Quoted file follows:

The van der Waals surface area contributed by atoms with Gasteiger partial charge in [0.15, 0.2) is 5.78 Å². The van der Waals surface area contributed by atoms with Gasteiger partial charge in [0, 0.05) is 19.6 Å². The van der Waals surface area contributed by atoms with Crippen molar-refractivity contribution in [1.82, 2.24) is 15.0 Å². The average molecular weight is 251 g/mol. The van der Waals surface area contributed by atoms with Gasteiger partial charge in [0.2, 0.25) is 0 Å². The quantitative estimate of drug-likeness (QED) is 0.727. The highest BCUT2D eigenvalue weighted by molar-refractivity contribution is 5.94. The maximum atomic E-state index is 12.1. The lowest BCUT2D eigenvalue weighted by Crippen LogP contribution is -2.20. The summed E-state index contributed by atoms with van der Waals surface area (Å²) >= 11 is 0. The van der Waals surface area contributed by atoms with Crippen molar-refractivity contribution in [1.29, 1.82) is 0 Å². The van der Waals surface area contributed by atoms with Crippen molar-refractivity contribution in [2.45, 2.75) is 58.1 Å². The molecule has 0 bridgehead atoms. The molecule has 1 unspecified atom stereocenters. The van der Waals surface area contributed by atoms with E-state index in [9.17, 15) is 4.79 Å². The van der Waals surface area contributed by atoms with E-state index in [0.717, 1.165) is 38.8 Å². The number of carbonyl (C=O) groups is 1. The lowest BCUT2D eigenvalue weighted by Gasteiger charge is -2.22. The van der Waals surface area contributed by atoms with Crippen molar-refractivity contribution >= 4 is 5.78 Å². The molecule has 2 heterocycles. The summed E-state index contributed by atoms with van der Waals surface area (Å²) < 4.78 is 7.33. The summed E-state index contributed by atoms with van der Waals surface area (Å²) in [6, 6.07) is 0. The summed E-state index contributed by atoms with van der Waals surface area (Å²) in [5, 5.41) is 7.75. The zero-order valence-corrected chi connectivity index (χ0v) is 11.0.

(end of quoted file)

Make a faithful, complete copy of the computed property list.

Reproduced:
The van der Waals surface area contributed by atoms with Gasteiger partial charge in [0.15, 0.2) is 5.78 Å². The van der Waals surface area contributed by atoms with Gasteiger partial charge in [0, 0.05) is 19.6 Å². The van der Waals surface area contributed by atoms with Crippen molar-refractivity contribution in [1.82, 2.24) is 15.0 Å². The average molecular weight is 251 g/mol. The van der Waals surface area contributed by atoms with Gasteiger partial charge in [0.2, 0.25) is 0 Å². The quantitative estimate of drug-likeness (QED) is 0.727. The highest BCUT2D eigenvalue weighted by molar-refractivity contribution is 5.94. The maximum atomic E-state index is 12.1. The lowest BCUT2D eigenvalue weighted by Crippen LogP contribution is -2.20. The summed E-state index contributed by atoms with van der Waals surface area (Å²) >= 11 is 0. The van der Waals surface area contributed by atoms with Crippen molar-refractivity contribution in [1.29, 1.82) is 0 Å². The van der Waals surface area contributed by atoms with Crippen molar-refractivity contribution in [2.45, 2.75) is 58.1 Å². The molecule has 0 bridgehead atoms. The molecule has 1 unspecified atom stereocenters. The van der Waals surface area contributed by atoms with E-state index in [9.17, 15) is 4.79 Å². The van der Waals surface area contributed by atoms with E-state index in [0.717, 1.165) is 38.8 Å². The number of carbonyl (C=O) groups is 1. The lowest BCUT2D eigenvalue weighted by Gasteiger charge is -2.22. The van der Waals surface area contributed by atoms with Crippen molar-refractivity contribution >= 4 is 5.78 Å². The molecule has 2 heterocycles. The summed E-state index contributed by atoms with van der Waals surface area (Å²) < 4.78 is 7.33. The summed E-state index contributed by atoms with van der Waals surface area (Å²) in [6, 6.07) is 0. The summed E-state index contributed by atoms with van der Waals surface area (Å²) in [5, 5.41) is 7.75. The zero-order valence-corrected chi connectivity index (χ0v) is 11.0.